Thoughtful details enrich a modest cottage
This two-bedroom cottage is located on the island of Utila in Honduras. A single-level residence, it’s the type of small house often found in retirement communities across North America. It appears to be a fairly low-cost home. The layout is pretty humdrum and it is finished with builder standard drywall and laminate flooring. But even when building on a tight budget, relatively inexpensive features can have enormous impact, as architect Mark Zacapa demonstrates here.
On entering the cottage, one of the first things you’d likely notice is the cathedral ceiling. The trusses are most likely purely decorative with no structural purpose. However they add interest and draw the eye upwards to the exposed rafters and the V-groove board finish of the ceiling. At least it appears to be finished with boards when looking at it from floor level. However as the ceiling is painted, it could just as easily be inexpensive paneling or sheets of plywood with a groove routed every few inches. With a couple coats of paint, you wouldn’t be able to tell the difference without climbing a ladder for a close look. Nevertheless, it adds richness and texture to the space at little extra cost. Building the home with standard roof trusses and a flat ceiling would definitely have been cheaper, but can you imagine how boring and closed-in the space would seem with a flat drywall ceiling?
Another noteworthy feature is the row of closets down the middle of the house. They separate the privates areas on one side from the open plan living area on the other. Closets don’t sound too exciting at first, but here they have a subtle impact on how the house is perceived. The depth of the closets means that instead having the bedrooms right on the other side of the living area wall, you have to reach them via a short hallway. It may only be a couple extra feet but it increases the sense of separation by quite a bit, and the house feels larger as a result.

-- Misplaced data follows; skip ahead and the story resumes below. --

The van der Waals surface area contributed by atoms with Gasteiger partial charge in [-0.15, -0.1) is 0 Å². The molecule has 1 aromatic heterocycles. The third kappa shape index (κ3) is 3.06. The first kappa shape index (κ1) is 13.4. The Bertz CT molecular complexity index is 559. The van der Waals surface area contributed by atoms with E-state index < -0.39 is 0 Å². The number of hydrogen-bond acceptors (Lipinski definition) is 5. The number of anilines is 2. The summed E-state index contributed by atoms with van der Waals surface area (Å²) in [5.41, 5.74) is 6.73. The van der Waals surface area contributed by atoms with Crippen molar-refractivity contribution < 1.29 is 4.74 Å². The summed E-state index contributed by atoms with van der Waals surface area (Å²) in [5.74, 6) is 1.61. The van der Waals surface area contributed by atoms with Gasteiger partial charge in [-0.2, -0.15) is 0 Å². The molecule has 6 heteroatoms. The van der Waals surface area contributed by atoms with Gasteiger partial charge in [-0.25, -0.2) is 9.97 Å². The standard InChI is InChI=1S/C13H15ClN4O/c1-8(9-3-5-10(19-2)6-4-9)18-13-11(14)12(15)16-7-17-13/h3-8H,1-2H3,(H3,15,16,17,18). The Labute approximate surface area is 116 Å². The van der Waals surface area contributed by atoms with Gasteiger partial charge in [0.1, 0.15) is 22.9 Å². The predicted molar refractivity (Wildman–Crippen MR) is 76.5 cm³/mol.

Having the bedroom doors set back from the living room wall also adds a sense of solidity to the house. The house feels more substantial, as if that extra wall space were the result of a two-foot thick masonry dividing wall. By contrast, a door that is only a few inches from a corner creates the impression of flimsiness. It would have been better if the door to the utility closet in the kitchen had also been moved farther from the corner.
The architect took advantage of the available depth to add an alcove in the living room, further contributing to the illusion of a thick wall. The alcove breaks up what would otherwise have been a large blank wall surface. The walls have also been dressed up with baseboard and window trim that is a step up from the narrow clamshell molding often used by builders to cut costs. With the use of paint-grade trim, it is a fairly inexpensive upgrade that has a big impact.
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Photographs courtesy of Utila Real Estate Company.
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